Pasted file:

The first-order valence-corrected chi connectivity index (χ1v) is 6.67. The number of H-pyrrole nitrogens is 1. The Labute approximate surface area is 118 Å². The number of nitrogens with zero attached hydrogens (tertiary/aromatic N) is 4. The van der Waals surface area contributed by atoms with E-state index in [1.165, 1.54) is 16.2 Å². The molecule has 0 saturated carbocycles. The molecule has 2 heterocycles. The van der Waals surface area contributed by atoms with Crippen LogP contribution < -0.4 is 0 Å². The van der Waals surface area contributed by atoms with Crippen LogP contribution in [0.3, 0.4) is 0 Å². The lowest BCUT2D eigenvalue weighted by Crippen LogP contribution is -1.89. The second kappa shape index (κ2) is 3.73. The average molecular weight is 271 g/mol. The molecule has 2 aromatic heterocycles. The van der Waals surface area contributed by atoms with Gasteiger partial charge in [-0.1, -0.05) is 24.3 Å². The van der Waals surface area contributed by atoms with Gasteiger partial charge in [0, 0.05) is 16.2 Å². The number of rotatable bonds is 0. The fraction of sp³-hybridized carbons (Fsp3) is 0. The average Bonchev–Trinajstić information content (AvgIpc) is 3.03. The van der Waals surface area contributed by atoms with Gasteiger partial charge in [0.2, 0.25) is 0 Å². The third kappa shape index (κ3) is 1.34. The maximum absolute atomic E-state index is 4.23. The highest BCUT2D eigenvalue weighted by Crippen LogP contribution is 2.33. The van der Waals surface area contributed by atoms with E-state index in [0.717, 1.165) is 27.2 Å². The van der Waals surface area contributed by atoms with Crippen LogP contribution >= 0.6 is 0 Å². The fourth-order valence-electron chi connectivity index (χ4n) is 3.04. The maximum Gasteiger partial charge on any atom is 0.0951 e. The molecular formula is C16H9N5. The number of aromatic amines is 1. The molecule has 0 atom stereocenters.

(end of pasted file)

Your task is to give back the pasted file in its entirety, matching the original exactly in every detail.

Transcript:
The first-order valence-corrected chi connectivity index (χ1v) is 6.67. The number of H-pyrrole nitrogens is 1. The Labute approximate surface area is 118 Å². The number of nitrogens with zero attached hydrogens (tertiary/aromatic N) is 4. The van der Waals surface area contributed by atoms with E-state index in [1.165, 1.54) is 16.2 Å². The molecule has 0 saturated carbocycles. The molecule has 2 heterocycles. The van der Waals surface area contributed by atoms with Crippen LogP contribution < -0.4 is 0 Å². The van der Waals surface area contributed by atoms with Crippen LogP contribution in [0.3, 0.4) is 0 Å². The lowest BCUT2D eigenvalue weighted by Crippen LogP contribution is -1.89. The second kappa shape index (κ2) is 3.73. The average molecular weight is 271 g/mol. The molecule has 2 aromatic heterocycles. The van der Waals surface area contributed by atoms with Gasteiger partial charge in [-0.1, -0.05) is 24.3 Å². The van der Waals surface area contributed by atoms with Gasteiger partial charge in [0, 0.05) is 16.2 Å². The number of rotatable bonds is 0. The fraction of sp³-hybridized carbons (Fsp3) is 0. The average Bonchev–Trinajstić information content (AvgIpc) is 3.03. The van der Waals surface area contributed by atoms with Gasteiger partial charge in [0.2, 0.25) is 0 Å². The third kappa shape index (κ3) is 1.34. The maximum absolute atomic E-state index is 4.23. The highest BCUT2D eigenvalue weighted by Crippen LogP contribution is 2.33. The van der Waals surface area contributed by atoms with E-state index in [0.717, 1.165) is 27.2 Å². The van der Waals surface area contributed by atoms with Crippen LogP contribution >= 0.6 is 0 Å². The fourth-order valence-electron chi connectivity index (χ4n) is 3.04. The maximum Gasteiger partial charge on any atom is 0.0951 e. The molecular formula is C16H9N5. The number of aromatic amines is 1. The molecule has 0 atom stereocenters.